Emotional Effects of Diagnosis - Frequently Asked Questions

Does epilepsy put stress on siblings?

19 January 2010
print version share on facebook

It certainly does.

With so much to attend to for the child with epilepsy, parents may tend to overlook the effects of seizures on siblings. These children may feel left out, neglected, jealous, resentful, scared or even unnecessarily responsible for their sibling's epilepsy. Siblings of children with epilepsy have also been found to be at an increased risk for emotional difficulties. These children may feel a great deal of jealousy toward the child with epilepsy who receives more attention from you. Siblings may have trouble adapting to their situation. They may feel overwhelmed by their complex feelings and thoughts about the demanding situation in which they find themselves. Siblings may also feel alienated from their parents or from the child with epilepsy. Siblings still need to contribute their fair share to the family.

However, parents should acknowledge their feelings and deal with them accordingly. Many of the negative feelings of siblings can be eliminated or reduced by providing them with reassurance and adequate information about epilepsy. Siblings are also part of the process of socialisation; the things that siblings do together provide a child with seizures a normal experience. This is particularly important for the development of social skills. Siblings may play together at home or in the neighbourhood with other children. They may also fight with each other. They can help provide a "normal" environment for the child with epilepsy. This is vital for the child with epilepsy who must develop his/her social skills, just like everyone else.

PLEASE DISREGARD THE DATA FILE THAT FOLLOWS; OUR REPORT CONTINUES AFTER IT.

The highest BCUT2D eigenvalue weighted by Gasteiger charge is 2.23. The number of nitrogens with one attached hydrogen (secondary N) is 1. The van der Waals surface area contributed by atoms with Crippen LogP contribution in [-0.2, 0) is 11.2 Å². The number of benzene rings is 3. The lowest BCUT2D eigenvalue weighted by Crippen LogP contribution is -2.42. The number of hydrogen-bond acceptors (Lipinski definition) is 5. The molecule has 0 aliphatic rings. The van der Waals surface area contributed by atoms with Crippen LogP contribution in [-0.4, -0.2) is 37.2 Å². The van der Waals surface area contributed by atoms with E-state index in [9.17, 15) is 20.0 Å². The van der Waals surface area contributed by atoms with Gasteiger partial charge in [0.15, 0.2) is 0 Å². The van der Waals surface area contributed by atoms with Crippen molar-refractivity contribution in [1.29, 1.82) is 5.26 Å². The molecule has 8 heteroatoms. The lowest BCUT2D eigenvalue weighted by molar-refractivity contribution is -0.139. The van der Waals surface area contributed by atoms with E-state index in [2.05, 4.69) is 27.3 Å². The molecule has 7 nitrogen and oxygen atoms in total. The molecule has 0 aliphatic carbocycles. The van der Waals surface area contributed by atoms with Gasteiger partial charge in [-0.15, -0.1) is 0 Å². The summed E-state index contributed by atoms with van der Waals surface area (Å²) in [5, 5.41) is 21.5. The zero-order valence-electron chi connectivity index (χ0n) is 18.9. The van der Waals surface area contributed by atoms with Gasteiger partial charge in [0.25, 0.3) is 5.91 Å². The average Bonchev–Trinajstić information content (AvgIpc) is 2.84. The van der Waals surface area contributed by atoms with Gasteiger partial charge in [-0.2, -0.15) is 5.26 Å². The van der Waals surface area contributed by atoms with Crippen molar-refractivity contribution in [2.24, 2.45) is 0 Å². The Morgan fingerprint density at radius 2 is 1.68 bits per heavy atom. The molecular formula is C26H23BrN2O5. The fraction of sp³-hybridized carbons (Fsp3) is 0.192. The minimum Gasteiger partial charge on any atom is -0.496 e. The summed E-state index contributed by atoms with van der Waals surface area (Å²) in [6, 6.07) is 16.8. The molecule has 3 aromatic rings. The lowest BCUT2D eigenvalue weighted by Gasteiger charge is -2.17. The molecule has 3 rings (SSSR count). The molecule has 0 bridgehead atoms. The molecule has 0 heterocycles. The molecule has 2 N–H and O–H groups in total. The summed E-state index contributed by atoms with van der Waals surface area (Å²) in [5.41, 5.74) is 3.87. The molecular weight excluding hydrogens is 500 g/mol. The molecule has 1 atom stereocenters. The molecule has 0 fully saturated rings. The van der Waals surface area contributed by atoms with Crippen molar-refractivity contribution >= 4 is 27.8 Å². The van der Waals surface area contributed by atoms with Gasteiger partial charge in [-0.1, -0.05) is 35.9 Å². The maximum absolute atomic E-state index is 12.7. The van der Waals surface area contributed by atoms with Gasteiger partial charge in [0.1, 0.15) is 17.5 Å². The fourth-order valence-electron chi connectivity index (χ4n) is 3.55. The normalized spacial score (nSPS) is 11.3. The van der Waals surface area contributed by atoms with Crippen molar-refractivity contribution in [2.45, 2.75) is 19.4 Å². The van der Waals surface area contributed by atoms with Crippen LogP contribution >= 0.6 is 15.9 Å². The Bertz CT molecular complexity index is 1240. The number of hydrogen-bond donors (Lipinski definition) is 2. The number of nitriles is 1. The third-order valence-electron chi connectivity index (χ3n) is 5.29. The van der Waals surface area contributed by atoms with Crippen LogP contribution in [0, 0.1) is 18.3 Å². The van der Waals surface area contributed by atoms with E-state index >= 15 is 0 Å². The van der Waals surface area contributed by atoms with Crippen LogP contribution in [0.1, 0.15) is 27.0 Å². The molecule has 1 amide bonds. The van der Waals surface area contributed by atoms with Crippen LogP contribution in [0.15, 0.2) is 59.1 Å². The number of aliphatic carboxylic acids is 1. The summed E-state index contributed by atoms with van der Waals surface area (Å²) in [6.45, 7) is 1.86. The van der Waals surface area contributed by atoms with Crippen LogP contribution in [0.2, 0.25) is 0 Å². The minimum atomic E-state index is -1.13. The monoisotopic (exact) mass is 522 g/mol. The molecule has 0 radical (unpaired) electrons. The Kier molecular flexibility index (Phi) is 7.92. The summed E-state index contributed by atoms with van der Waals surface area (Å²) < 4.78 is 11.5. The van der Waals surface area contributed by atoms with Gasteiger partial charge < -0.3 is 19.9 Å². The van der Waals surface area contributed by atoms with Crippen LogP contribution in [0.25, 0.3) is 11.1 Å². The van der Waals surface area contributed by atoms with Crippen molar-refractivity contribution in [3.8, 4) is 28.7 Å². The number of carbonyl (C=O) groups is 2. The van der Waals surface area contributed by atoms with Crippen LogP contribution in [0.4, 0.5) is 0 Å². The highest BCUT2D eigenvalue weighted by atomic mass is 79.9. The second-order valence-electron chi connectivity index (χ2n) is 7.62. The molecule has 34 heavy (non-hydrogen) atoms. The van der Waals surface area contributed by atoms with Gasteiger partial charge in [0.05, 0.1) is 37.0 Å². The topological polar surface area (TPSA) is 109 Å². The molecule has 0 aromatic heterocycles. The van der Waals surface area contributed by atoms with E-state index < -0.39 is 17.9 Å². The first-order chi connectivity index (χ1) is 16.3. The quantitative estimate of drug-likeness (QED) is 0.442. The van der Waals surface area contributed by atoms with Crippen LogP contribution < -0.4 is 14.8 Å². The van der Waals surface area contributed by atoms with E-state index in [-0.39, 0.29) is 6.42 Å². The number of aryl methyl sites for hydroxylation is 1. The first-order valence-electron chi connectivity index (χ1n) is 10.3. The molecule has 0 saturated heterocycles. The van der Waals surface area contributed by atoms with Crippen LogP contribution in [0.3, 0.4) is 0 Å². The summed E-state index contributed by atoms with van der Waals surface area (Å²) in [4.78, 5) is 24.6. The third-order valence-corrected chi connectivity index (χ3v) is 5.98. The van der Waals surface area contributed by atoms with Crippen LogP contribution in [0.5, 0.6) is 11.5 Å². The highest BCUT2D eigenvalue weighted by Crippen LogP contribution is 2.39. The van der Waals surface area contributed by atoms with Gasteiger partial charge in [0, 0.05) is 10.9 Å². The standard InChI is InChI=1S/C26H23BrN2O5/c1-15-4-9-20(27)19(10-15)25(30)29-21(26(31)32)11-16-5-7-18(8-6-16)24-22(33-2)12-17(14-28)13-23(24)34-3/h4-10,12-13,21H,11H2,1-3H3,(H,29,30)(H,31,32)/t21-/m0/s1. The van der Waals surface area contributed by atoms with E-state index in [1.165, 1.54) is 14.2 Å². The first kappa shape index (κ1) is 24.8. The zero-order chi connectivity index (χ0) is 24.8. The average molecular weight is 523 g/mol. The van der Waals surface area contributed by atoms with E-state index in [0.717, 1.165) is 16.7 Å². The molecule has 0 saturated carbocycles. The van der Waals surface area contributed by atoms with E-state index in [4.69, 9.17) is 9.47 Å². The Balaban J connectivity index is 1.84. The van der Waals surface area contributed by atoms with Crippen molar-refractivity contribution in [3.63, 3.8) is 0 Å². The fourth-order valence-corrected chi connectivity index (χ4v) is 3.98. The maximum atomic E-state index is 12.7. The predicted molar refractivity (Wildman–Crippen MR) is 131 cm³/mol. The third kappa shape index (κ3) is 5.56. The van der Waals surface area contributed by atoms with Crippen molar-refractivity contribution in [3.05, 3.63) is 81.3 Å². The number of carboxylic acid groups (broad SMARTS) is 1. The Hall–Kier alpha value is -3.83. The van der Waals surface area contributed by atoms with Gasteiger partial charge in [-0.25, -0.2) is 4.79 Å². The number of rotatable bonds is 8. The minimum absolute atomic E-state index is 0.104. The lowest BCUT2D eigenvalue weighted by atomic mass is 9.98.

Siblings should not be told to treat the child with epilepsy any differently because he/she has seizures. Siblings who understand seizures and are not fearful of them can often help ensure that other children do not overreact to a seizure, and by calling a designated adult to assist the seizing child. Include brothers and sisters in the care of your child with epilepsy; this can help them to feel useful, and can also be a welcome support to you as parents.

Do note that placing responsibility on the sibling to supervise a child with seizures is not recommended. This puts the sibling in a parental role and is too much responsibility for a child. Brothers and sisters need to feel included in helping their brother/sister manage the disorder but should not feel responsible for managing it.

 

web design by ionic